British Columbia

Lone northern Ontario teen gas attendant wary as paranoia grows over fugitives on the run

Pumping gas on a lonely stretch of the TransCanada in northern Ontario is unnerving these days, as possible sightings of two fugitives are investigated by police.

'I hope I don't see them,' said Riley Gravel, 14, during a lone shift at his family gas station

Teen-eye-view: Riley Gravel, 14, keeps a close eye on who is gassing up these days at his family's small gas station in northern Ontario. (Riley Gravel)

Riley Gravel, 14, is on his own running his parents' small gas station in northern Ontario near Kapuskasing.

Customers who stop for gas warn Gravel to be careful. He has seen a lot of police cruisers pass by of late. 

He is keeping a sharp eye out for two fugitives believed to be on the run. The last confirmed sighting of the pair was July 22 in Gillam, Man. On Wednesday, two unconfirmed sightings were reported by Ontario police. One was near a construction site in Kapuskasing.

That's fuelled paranoia in northern Ontario, with two B.C. fugitives still on the run and Manitoba leads fizzling.

Dozens of new potential sightings in Ontario

Ontario Provincial Police say they've created a team to sift through dozens of recent potential sightings spanning highways 17 and 11 in different parts of the province. OPP Staff Sgt. Carolle Dionne says the lack of a clear focus for the manhunt is setting off people's paranoia.

"The fear has spread. It gives people a heightened sense of everybody's personal safety. You don't know where they are," said Dionne in an interview Thursday with CBC.

The 10-day old manhunt for Bryer Schmegelsky, 18, and Kam McLeod, 19, has spanned the country. The Port Alberni pair are suspects in three roadside killings in northern B.C. Highway 11 is one of the few routes heading south from Manitoba into Ontario.

Attendants at the lonely gas stations along northern Ontario highways are on the lookout for Bryer Schmegelsky and Kam McLeod, the two B.C. fugitives who are suspects in three roadside killings in northern B.C. (Riley Gravel)

When Gravel heard of sightings — unconfirmed albeit — in northern Ontario, he said it was unnerving.

"I started getting a bit scared I guess. When I heard Wednesday they were [possibly] near Kapuskasing, I said I gotta work tomorrow. Hope I don't see them."

He's not alone.  Other Kapuskasing gas station attendants echoed Gravel's fears. His dad did not want his son's photo used for safety reasons. He's anxious about the fugitives that the police have warned could be desperate and dangerous.

"I don't like it at all," said Eric Gravel, Riley's father, who says he is uneasy, whether sightings are confirmed or not.

There are many small businesses near the station. The teen says he knows all the people who work near him, and they keep watch and stay in close touch. 

"My son is alone at some points. There's always people around, but sometimes he's alone. I've been thinking about that since they fled. The main highway goes right by my place and my gas station. A couple of times a year, we get people like that that just stop for gas and flee the scene."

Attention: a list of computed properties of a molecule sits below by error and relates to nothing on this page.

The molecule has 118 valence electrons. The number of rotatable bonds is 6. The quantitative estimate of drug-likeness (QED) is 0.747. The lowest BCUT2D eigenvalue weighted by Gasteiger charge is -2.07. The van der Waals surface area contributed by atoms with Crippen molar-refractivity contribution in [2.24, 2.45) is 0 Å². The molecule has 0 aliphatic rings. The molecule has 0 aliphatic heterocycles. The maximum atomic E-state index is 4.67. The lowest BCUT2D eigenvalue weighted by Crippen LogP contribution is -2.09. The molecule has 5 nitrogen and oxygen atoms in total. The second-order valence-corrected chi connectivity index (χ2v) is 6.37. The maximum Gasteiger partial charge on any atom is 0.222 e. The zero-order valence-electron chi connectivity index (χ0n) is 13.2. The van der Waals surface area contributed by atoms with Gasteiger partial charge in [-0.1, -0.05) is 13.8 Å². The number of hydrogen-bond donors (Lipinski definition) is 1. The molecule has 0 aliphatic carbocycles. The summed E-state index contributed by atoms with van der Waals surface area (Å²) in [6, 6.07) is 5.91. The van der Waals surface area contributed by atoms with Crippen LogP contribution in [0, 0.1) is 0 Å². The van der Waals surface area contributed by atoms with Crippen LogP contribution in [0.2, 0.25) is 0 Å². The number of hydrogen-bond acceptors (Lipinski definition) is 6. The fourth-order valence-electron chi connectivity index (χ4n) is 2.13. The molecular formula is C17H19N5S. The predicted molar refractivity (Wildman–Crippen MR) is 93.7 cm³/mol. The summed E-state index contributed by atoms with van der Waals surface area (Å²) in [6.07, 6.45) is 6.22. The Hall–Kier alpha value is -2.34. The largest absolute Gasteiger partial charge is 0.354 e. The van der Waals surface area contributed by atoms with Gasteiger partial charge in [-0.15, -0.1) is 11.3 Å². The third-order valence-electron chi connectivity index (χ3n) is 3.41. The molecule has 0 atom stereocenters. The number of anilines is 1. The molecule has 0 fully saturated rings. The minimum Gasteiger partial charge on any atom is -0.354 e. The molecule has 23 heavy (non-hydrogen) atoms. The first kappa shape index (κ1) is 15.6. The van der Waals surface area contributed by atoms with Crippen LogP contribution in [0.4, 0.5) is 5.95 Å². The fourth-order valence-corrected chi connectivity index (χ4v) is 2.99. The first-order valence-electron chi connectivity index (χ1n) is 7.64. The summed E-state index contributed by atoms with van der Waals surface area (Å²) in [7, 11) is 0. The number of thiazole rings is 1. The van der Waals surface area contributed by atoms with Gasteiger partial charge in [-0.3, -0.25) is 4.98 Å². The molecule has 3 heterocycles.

Riley Gravel often works the pumps alone at the family's small gas station near Kapuskasing, Ont. (Riley Gravel)

On Thursday, OPP confirmed two reports of possible sightings, one of a vehicle driven through a construction site in Kapuskasing, the other much further south near Lake Huron in a town called Iron Bridge.

Schmegelsky and McLeod are charged with second degree murder in the killing of 64-year-old Leonard Dyck whose body was found July 19  off Highway 37 south of Dease Lake, B.C. They are also suspects in the shooting deaths of American Chynna Deese and Australian Lucas Fowler, a couple found beside the highway on July 15, near Liard Hot Springs,

In a few days, Schmegelsky will turn 19. Despite no more video sightings of him or McLeod, their names cast a shadow of fear.

Nothing confirmed

Kapuskasing Mayor David Plourde says even his wife called him when he was in Toronto last week, before any sightings, predicting the Port Alberni pair would come through their 8,600-person town.

Trans-Canada Highway 11 is the main route through for drivers heading from Manitoba to Ontario.

"If they are going to come into Ontario — certainly it could be through Highway 11," Plourde said.

"We know everybody around here. So I wouldn't doubt if somebody suspicious came through we would notice," said Plourde. " When I see somebody come in from out of town — I know they are from out of town."

Plourde knows Gravel, as he knows most people in town. He's gassed up at the station along the lonely stretch of Highway 11.

"We've all had summer jobs," said Plourde, when asked if he is confident the teen is safe on the job. He says police have given him no indication there is danger. It's business as usual for now.

"It's not for me to say, but we are all vulnerable to a certain extent."

Back at the pumps, the 14-year-old gas station attendant keeps a watch on the news — and customers. 

The gas station is on a lonely stretch of the Trans Canada highway near Kapuskasing, Ont. (Google maps)

ABOUT THE AUTHOR

Yvette Brend is a Vancouver journalist. Yvette.Brend@cbc.ca or on Twitter or Instagram @ybrend

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